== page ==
It’s called variable for a reason. What goes up, goes down & what goes up quickly, comes down quickly as the shock has a more significant impact.
I wanted to take a step back here & put into context what has happened over the last 2 years because a lot of people like to lean on the forecasters. The Bank of Canada in 2020 said repeatedly that it would not raise rates until 2023. How many people based major financial decisions around that guidance?
While they were saying that, our federal government was flooding record amounts of stimulus into the bank accounts
of Canadians & I think we all heard no shortage of stories of cheques that went out to people or companies who frankly, didn’t need it.
So we had record low borrowing rates, free money flying around & of course that turbo charged demand, all at a time where lockdowns & restrictions wreaked havoc on supply chains. The Bank of Canada said repeatedly they intended to let inflation “run hot.”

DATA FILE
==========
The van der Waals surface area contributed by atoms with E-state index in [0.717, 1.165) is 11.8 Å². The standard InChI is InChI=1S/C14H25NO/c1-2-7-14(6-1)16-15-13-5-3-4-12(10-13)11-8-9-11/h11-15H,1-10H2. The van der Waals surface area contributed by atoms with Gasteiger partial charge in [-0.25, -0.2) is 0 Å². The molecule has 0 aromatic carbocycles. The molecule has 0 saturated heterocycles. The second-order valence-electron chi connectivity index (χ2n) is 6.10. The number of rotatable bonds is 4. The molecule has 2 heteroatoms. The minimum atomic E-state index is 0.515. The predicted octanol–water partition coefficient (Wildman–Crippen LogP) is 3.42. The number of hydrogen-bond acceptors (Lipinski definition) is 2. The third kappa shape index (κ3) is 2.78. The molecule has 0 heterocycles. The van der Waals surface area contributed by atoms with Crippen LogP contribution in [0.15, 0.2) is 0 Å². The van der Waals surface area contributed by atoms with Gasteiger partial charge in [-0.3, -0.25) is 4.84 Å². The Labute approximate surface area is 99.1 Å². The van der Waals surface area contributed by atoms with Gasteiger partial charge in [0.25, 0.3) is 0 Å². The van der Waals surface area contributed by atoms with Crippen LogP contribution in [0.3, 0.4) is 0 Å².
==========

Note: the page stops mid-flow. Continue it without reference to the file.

All of last year inflation started to build, and build and build. In the face of the highest inflation reading in nearly 2 decades, the Bank of Canada left rates unchanged at their January meeting. Then, the rush to play catch up & come in hot & heavy with 50bps hikes.
The thing with high prices is that they are cured by high prices. Meaning, high prices take away from the potential to spend elsewhere in the economy so demand suffers. As demand goes down, so eventually will prices. Canada’s GDP for Q1 came in well below expectation at 3.1%, compared to 6.6% last quarter.
Growth is slowing. Add on to that how mortgage costs have doubled this year & you have a recipe for recession. It’s not a question of if. It’s a question of when.